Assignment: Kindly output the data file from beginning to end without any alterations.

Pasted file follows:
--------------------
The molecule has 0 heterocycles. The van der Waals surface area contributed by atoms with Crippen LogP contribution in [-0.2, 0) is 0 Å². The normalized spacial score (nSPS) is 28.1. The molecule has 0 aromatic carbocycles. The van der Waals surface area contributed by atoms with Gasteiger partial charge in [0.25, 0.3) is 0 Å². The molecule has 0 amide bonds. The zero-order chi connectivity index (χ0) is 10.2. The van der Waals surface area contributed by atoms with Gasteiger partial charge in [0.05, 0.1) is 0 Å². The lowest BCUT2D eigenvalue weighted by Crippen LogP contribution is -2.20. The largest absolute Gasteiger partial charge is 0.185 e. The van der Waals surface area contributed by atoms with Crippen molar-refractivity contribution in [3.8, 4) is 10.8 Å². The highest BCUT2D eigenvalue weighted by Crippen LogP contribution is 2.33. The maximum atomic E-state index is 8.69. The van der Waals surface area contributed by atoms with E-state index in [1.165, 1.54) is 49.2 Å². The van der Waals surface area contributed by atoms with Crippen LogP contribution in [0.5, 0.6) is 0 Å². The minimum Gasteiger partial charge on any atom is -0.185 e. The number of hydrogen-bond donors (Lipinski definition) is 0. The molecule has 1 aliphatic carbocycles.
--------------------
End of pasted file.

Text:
The molecule has 0 heterocycles. The van der Waals surface area contributed by atoms with Crippen LogP contribution in [-0.2, 0) is 0 Å². The normalized spacial score (nSPS) is 28.1. The molecule has 0 aromatic carbocycles. The van der Waals surface area contributed by atoms with Gasteiger partial charge in [0.25, 0.3) is 0 Å². The molecule has 0 amide bonds. The zero-order chi connectivity index (χ0) is 10.2. The van der Waals surface area contributed by atoms with Gasteiger partial charge in [0.05, 0.1) is 0 Å². The lowest BCUT2D eigenvalue weighted by Crippen LogP contribution is -2.20. The largest absolute Gasteiger partial charge is 0.185 e. The van der Waals surface area contributed by atoms with Crippen molar-refractivity contribution in [3.8, 4) is 10.8 Å². The highest BCUT2D eigenvalue weighted by Crippen LogP contribution is 2.33. The maximum atomic E-state index is 8.69. The van der Waals surface area contributed by atoms with E-state index in [1.165, 1.54) is 49.2 Å². The van der Waals surface area contributed by atoms with Crippen LogP contribution in [0.5, 0.6) is 0 Å². The minimum Gasteiger partial charge on any atom is -0.185 e. The number of hydrogen-bond donors (Lipinski definition) is 0. The molecule has 1 aliphatic carbocycles.